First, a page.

Stop in Cross-Country Investigation
16, 2013) TERRITORY OF AKWESASNE United Nations Special Rapporteur
James Anaya visited Canada this week on a special assignment, conducting
hearings across the country to examine the relationship between
the government of Canada and First Nations people. Mr. Anaya made
Akwesasne his first stop on Oct. 7, hearing presentations from community
officials on Akwesasne's experiences with the Canadian government.
"Mr. Anaya's last-minute decision to visit Akwesasne was a
pleasant surprise," said Grand Chief Mike Kanentakeron Mitchell,
who had been planning to present to the Special Rapporteur at a
scheduled hearing in Ottawa. "His eagerness to learn about Akwesasne's
situation as a border community provided us with the golden opportunity
to acquaint him with the daily complexities of Akwesasne life, and
the issues we have faced with the federal government."
"The Mohawk people and Akwesasne community are famous around
the world," said Mr. Anaya during a hearing planned at the A'nowara'kowa
Arena on Kawehno:ke (Cornwall Island.) "This is the first community
I'm visiting during my nine day stay in Canada and this is a place
I've heard a lot about over the years."
Mr. Anaya said the United Nations requested permission from
Canada to conduct the research and report. On Oct. 15, Mr. Anaya
held a special conference describing his initial findings, and a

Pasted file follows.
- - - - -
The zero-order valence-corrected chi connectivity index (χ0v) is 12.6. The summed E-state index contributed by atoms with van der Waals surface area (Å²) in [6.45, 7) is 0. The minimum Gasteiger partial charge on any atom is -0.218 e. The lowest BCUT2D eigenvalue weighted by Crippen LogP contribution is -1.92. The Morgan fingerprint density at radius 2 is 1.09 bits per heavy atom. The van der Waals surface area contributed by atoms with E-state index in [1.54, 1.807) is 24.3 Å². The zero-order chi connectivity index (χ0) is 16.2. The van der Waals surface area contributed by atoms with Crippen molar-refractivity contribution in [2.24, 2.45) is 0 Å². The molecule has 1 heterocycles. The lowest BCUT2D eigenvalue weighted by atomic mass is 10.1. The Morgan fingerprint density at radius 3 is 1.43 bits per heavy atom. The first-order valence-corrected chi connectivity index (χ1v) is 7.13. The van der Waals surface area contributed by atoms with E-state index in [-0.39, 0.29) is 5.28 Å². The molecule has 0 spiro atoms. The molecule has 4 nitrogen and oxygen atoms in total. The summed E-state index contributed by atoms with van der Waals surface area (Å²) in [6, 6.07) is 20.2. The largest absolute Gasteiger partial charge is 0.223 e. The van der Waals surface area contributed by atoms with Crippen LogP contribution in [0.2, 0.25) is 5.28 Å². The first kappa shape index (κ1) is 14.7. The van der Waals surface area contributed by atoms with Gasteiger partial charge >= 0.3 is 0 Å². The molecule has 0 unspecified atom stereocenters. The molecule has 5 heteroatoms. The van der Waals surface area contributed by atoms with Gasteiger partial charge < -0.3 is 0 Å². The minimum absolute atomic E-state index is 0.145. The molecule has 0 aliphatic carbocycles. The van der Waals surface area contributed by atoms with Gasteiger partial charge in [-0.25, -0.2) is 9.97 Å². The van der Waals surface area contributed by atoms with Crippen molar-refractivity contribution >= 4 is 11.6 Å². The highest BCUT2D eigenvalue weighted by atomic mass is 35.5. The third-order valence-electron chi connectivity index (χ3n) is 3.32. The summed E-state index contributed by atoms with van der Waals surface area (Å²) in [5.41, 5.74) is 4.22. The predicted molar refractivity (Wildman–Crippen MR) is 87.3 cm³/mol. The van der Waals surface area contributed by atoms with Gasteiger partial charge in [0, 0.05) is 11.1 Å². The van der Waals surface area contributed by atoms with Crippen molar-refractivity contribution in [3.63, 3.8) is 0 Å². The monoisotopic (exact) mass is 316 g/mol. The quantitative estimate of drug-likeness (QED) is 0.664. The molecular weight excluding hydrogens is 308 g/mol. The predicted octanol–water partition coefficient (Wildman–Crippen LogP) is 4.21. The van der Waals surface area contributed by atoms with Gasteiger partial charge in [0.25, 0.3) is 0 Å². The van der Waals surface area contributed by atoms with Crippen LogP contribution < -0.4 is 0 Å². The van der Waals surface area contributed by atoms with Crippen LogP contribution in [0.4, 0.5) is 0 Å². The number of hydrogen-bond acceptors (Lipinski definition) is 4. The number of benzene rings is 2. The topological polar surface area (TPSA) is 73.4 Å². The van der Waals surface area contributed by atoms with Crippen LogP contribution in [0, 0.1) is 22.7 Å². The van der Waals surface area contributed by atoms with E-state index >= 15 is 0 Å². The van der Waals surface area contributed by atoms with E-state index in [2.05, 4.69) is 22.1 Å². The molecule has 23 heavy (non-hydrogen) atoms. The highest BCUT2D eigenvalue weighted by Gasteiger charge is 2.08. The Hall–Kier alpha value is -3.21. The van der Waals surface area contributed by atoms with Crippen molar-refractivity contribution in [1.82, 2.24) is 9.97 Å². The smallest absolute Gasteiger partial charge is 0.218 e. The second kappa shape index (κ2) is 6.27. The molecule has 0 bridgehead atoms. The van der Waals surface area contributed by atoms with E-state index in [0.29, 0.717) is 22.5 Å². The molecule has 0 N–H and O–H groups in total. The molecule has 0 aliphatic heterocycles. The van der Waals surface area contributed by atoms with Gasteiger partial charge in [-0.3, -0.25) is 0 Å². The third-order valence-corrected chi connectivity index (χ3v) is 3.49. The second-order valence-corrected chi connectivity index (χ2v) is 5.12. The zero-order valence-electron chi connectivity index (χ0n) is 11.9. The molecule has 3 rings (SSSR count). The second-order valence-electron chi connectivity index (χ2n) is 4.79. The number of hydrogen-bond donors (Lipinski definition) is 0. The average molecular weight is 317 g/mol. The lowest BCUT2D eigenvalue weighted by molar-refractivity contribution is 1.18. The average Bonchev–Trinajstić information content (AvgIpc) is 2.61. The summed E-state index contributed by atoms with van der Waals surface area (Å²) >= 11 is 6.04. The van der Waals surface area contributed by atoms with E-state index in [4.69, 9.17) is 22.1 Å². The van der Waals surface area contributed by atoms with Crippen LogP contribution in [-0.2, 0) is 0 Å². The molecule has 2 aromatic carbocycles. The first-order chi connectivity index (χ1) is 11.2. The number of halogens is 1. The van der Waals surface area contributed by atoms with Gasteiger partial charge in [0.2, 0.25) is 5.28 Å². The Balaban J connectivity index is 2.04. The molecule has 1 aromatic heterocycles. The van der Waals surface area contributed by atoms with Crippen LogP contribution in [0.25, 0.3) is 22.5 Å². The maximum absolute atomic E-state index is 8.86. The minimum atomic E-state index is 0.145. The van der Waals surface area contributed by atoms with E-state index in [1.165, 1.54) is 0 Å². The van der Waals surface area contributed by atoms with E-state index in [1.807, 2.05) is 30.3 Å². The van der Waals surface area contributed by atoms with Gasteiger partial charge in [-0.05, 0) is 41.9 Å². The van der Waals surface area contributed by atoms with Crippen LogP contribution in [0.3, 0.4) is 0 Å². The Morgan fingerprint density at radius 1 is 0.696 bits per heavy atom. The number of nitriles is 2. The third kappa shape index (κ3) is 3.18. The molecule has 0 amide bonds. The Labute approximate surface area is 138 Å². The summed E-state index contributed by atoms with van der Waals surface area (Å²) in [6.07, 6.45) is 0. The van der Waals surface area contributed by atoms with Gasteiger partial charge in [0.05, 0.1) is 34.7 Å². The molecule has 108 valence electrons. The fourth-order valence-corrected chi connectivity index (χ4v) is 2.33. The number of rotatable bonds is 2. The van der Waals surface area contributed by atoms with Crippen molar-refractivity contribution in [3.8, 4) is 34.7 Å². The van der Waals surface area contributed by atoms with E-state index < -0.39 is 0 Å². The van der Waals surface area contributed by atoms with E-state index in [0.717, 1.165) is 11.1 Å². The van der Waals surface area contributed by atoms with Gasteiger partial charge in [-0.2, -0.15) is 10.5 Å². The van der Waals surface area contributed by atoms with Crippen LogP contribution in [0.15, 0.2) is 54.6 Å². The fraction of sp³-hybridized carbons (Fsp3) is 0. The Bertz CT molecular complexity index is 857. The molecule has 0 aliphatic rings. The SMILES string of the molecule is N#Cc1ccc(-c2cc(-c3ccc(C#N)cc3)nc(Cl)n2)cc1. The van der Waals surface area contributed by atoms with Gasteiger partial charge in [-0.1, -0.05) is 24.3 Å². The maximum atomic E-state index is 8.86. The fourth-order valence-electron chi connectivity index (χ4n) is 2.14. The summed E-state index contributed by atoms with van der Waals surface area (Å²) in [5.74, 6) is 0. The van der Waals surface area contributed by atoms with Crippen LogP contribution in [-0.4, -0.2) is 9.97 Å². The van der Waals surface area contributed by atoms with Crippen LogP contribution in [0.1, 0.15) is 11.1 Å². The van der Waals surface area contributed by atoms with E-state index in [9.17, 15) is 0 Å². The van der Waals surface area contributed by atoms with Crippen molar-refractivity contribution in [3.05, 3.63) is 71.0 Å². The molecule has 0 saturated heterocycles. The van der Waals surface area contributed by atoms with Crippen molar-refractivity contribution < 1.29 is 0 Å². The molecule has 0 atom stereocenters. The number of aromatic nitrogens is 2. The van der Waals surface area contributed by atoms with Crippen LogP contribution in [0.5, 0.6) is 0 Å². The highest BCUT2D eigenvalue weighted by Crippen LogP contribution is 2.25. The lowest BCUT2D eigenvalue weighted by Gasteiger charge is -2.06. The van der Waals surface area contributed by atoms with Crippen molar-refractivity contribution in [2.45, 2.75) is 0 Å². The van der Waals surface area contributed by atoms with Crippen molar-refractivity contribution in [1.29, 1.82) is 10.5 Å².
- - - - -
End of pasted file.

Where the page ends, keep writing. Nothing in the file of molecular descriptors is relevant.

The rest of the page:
detailed report will be forthcoming in the months ahead.
"I'm hoping that by raising these issues with the Canadian government,
by including them in my report, and making appropriate recommendations,
that I will be able to draw further attention to these issues so
that you can move toward resolution of them," Mr. Anaya said, addressing
a group of Mohawk elders in a follow-up meeting at the Tri-District
Elders Lodge on Kawehno:ke.
the hearing, Mr. Anaya heard from Grand Chief Mitchell, Chief Brian
David, Justice Director Joyce King, youth representative Shara Francis-Herne
and Akwesasne's legal counsel Micha Menczer on Canada's violations
of the aboriginal, civil and human rights of the Mohawks of Akwesasne.
"Why do we face scrutiny [at the Canadian Port of Entry] when
proudly declaring our membership to the Kanienkehaka Nation?" asked
Francis-Herne, representing the Akwesasne youth. "Why do we feel
singled out and profiled, sometimes being made to feel criminal?
And why is it so hard for us to travel from one part of our community
to another? It is not about having special rights, it is about having
Council lawyer Micha Menczer pointed out how it's Akwesasne
community members trying to live their daily lives who are suffering.
The Mohawks, he said, are not asking for anything special, they
are simply asking to go about their lives without having their rights
violated daily. "Resolution is possible but Akwesasne must have
their rights respected and a willing Canadian government partner
to negotiate practical arrangements for daily travel in the community
across the international border. This has not been the case to date."
The Canadian government has a constitutional obligation to consult
with First Nations before creating regulations or policies that
impact their aboriginal rights or title. Canada has failed to consult